Assistant Professor Julie Zissimopoulos found that an aging America brings social and economic capital. Older Americans contribute both to economic growth and to the financial stability of Social Security by participating in the labor force and also through their non-market productive activities, such as caregiving for the old and young. They also provide financial support to their young adult children, helping them attain a college education and purchase homes. These transfers and non-market activities are valued in the hundreds of billions of dollars. The impact of our aging population on future standards of living will depend in large part on how long people choose to remain in the workforce before they retire. Forces such as changes in the structure of employer-provided pensions and changes in Social Security early entitlement and full retirement ages are likely to further propel increases in labor force participation among older Americans.

How do criminal convictions affect family unification for those depending on public housing?

Under Professor Raphael Bostic’s guidance, a graduate student is investigating the ramifications of federal policies forbidding those with a criminal conviction from living with their family if the family receives housing assistance. This results in a lot of broken families and also leaves the formerly incarcerated with nowhere to go, increasing the likelihood of criminal recidivism.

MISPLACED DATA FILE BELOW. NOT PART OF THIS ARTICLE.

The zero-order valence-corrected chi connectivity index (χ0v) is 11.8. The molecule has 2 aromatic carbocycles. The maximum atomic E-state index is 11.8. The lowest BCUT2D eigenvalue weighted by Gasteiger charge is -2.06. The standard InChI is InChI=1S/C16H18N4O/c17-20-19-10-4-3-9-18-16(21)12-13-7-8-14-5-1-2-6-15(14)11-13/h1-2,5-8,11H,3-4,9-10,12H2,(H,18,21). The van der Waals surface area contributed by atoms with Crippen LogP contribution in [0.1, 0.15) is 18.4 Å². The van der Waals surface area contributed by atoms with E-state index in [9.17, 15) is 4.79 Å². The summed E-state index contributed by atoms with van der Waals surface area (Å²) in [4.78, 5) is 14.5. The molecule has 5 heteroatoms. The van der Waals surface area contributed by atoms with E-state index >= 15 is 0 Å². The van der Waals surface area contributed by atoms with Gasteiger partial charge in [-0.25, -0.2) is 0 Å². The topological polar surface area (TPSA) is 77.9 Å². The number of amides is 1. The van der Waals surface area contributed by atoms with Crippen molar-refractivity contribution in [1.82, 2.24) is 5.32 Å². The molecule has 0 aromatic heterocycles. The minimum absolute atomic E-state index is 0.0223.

What are the strengths and weaknesses of China’s governing system?

According to research conducted by Professor Shui Yan Tang, China has been very successful in growing its economy over the past three decades, but less so in dealing with issues such as social conflicts, product safety, social inequality, corruption, and inadequate social services. He notes that wider accountability on the part of China’s leaders is key to solving the nation’s problems.

What roles can trade associations play in legitimizing entrepreneurial movements?

Assistant Professor Nicole Esparza examined the emerging gourmet food truck industry to see how local trade associations help reduce uncertainty and augment industry legitimacy by uniting vendors and working with local governments to change antiquated policies restricting entrepreneurship. Her findings show that trade associations, although often overlooked as important nonprofit organizations, are key players in the legitimation of creative new industries.

What does growing population diversity mean for achieving racial equity?

Professor Dowell Myers has published a “mutual benefits” strategy for achieving greater equity. Even though minorities will become the majority of children this decade, they will not be the majority of voters until 2060. Greater equity is required today to close disparities and help the diverse younger generation become its very best.